Christmas in Merrie Olde England—when the “family dinner” took on new meaning. Researching for my medieval stories, I’ve run across some great tidbits about just how Christmas was celebrated some eight to nine hundred years ago. I thought it might be fun to look at the medieval lord and lady’s Christmas meal.

By the way: the medieval era encompasses several hundred years, so what may have held true in the Early Medieval years may have evolved by the High Medieval period.

According to several sources, serving Boar’s Head was traditional. The head was roasted and served with great ceremony, often with an apple or orange in its mouth (Cosman). The rest of the pig was served as bacon or in regular pork cuts. The people bringing this delicacy to the lord’s table would sing “the boar’s head carol” the chorus of which was: “The boar’s head in hand bring I, With garlands gay and rosemary, I pray you all sing merrily” (Cosman).

In the countryside, the wild boar’s head would likely be offered to “the goddess of farming” to ensure “a good crop in the following year”—a practice not sanctioned by the Church, of course.

There would be wild fowl, poultry including goose, and if the lord gives permission, swan. Often the skin of the fowl would be coated with oil and saffron to make it golden. Some sources report that in certain rich households the feathers might be carefully replaced on the swan, and the resulting main course carried to the high table with great ceremony.

Other meat included venison, which was a staple. But only the lord and lady, along with others of importance around the manor, got the good parts of the deer. The poor got what was left—the heart, liver, tongue, feet, ears and brains or the “umbles.” Those delicacies were cooked up, mixed with whatever else might be handy, and made into a pie. “Therefore, the poor would eat ‘umble pie.’ We still have that phrase when we say ‘eating humble pie.’

The Christmas pudding known as ‘frumenty’ was popular. Made of boiled wheat it was usually mixed with currents and dried fruit. (recipe link below). Then, of course, there was the mincemeat pie, made of real shredded meat, spices and fruit.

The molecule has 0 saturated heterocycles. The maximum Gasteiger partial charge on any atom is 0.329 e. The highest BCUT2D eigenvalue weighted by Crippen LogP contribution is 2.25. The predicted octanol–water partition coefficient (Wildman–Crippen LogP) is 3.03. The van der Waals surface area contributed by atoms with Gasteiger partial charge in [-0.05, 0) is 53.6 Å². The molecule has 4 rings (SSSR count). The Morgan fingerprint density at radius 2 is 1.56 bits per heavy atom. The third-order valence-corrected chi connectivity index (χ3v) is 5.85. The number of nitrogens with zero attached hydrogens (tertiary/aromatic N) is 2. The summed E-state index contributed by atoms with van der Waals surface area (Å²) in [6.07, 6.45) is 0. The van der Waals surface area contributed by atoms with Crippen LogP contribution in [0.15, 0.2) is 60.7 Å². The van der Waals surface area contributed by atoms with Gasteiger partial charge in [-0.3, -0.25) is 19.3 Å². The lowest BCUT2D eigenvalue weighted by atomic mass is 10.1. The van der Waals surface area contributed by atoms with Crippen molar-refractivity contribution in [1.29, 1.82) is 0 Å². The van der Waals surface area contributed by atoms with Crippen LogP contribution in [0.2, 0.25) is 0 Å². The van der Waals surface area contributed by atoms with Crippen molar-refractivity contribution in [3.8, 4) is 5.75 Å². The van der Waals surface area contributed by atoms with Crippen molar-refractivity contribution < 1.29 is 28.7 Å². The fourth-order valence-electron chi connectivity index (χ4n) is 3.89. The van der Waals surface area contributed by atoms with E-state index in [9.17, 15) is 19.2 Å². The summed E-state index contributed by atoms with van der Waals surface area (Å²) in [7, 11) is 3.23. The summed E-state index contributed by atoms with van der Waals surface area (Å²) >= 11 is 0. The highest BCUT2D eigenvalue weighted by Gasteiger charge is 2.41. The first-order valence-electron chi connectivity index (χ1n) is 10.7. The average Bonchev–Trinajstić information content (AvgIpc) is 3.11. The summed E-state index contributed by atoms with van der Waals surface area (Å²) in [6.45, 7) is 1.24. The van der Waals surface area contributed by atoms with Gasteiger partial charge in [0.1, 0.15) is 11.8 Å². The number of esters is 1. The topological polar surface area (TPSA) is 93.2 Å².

The lord of the manor usually provided Christmas dinner for his tenants—but they often had to bring their own food. And dishes. And cloths. And fuel to cook the food. Frances and Joseph Gies wrote: “Tenants…usually…owed the lord bread, hens, and ale, which they brewed themselves, while in return he gave the Christmas dinner, consisting mainly of the food they had provided….[T]he tenants often even provid[ed] their own fuel, dishes, and napkins.”

Here is an early image of a Medieval Christmas dinner featuring a roast peacock (rather than swan). Imagine what a time the cook had putting those feathers back on!

In the early 1300s, some prosperous tenants of one manor received “‘two white loaves, as much beer as they will drink in the day, a mess of beef and of bacon with mustard, one of browis [stew] of hen, and a cheese, fuel to cook their food…to burn from dinner time till even and afterwards, and two candles.”’ A less prosperous tenant had to bring their own (Gies).

Another manor connected to an abbey required the tenant bring “firewood, dish, mug, and napkin but the lord provided bread, broth, and beer and two kinds of meat.” And in a real treat, “the villeins were entitled to sit drinking after dinner in the manor hall” (Gies).

Other parts of the medieval Christmas celebrations were just as interesting as the food. If you’d like a really quick and fun read, I recommend a British website, part of a teachers’ groups of pages:

And if you want to try frumenty or learn to make sugarplums or check out other medieval recipes, try

BTW. I remember my great-grandmother making her own mincemeat and we always had real mincemeat pie for Christmas at her house (on the farm). I was really young, but I remember being revolted when my mom told me the pie really had meat in it. I thought that was so gross.

Does your family observe a tradition that can be traced to “early days?”

Sources: “Medieval Christmas.” History Learning Site.

Gies, Frances and Joseph. Daily Life in Medieval Times. New York: Barnes and Noble, (originally pubished by Harper Collins), 1990. 106-107.

Cosman, Dr.Madeleine Pelner. Medieval Holidays and Festivals: A Calendar of Celebrations. New York: Charles Scribner & Sons, 1981. 95-96.